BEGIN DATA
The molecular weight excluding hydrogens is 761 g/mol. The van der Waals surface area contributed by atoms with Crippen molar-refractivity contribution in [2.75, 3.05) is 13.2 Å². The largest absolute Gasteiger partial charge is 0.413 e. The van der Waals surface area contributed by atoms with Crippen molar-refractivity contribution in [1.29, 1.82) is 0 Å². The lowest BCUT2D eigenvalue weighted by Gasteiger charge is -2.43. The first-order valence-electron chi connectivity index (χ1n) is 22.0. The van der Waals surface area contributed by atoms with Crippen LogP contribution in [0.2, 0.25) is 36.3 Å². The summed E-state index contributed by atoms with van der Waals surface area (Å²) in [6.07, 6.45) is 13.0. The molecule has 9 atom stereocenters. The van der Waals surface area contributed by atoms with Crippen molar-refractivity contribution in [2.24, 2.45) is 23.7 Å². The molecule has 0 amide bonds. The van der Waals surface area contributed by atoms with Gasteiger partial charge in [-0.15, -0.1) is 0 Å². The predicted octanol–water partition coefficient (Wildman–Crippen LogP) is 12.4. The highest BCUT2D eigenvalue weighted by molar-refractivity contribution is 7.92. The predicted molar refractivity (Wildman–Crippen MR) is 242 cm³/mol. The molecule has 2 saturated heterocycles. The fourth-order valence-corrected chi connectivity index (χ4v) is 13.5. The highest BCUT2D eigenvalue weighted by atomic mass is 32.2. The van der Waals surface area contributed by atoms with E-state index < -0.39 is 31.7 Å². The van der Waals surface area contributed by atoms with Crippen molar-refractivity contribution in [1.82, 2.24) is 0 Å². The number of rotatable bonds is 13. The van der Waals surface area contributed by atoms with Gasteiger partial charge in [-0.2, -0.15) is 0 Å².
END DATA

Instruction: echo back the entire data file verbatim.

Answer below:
The molecular weight excluding hydrogens is 761 g/mol. The van der Waals surface area contributed by atoms with Crippen molar-refractivity contribution in [2.75, 3.05) is 13.2 Å². The largest absolute Gasteiger partial charge is 0.413 e. The van der Waals surface area contributed by atoms with Crippen molar-refractivity contribution in [1.29, 1.82) is 0 Å². The lowest BCUT2D eigenvalue weighted by Gasteiger charge is -2.43. The first-order valence-electron chi connectivity index (χ1n) is 22.0. The van der Waals surface area contributed by atoms with Crippen LogP contribution in [0.2, 0.25) is 36.3 Å². The summed E-state index contributed by atoms with van der Waals surface area (Å²) in [6.07, 6.45) is 13.0. The molecule has 9 atom stereocenters. The van der Waals surface area contributed by atoms with Crippen molar-refractivity contribution in [2.24, 2.45) is 23.7 Å². The molecule has 0 amide bonds. The van der Waals surface area contributed by atoms with Gasteiger partial charge in [-0.15, -0.1) is 0 Å². The predicted octanol–water partition coefficient (Wildman–Crippen LogP) is 12.4. The highest BCUT2D eigenvalue weighted by molar-refractivity contribution is 7.92. The predicted molar refractivity (Wildman–Crippen MR) is 242 cm³/mol. The molecule has 2 saturated heterocycles. The fourth-order valence-corrected chi connectivity index (χ4v) is 13.5. The highest BCUT2D eigenvalue weighted by atomic mass is 32.2. The van der Waals surface area contributed by atoms with E-state index < -0.39 is 31.7 Å². The van der Waals surface area contributed by atoms with Crippen molar-refractivity contribution in [1.82, 2.24) is 0 Å². The number of rotatable bonds is 13. The van der Waals surface area contributed by atoms with Gasteiger partial charge in [-0.2, -0.15) is 0 Å².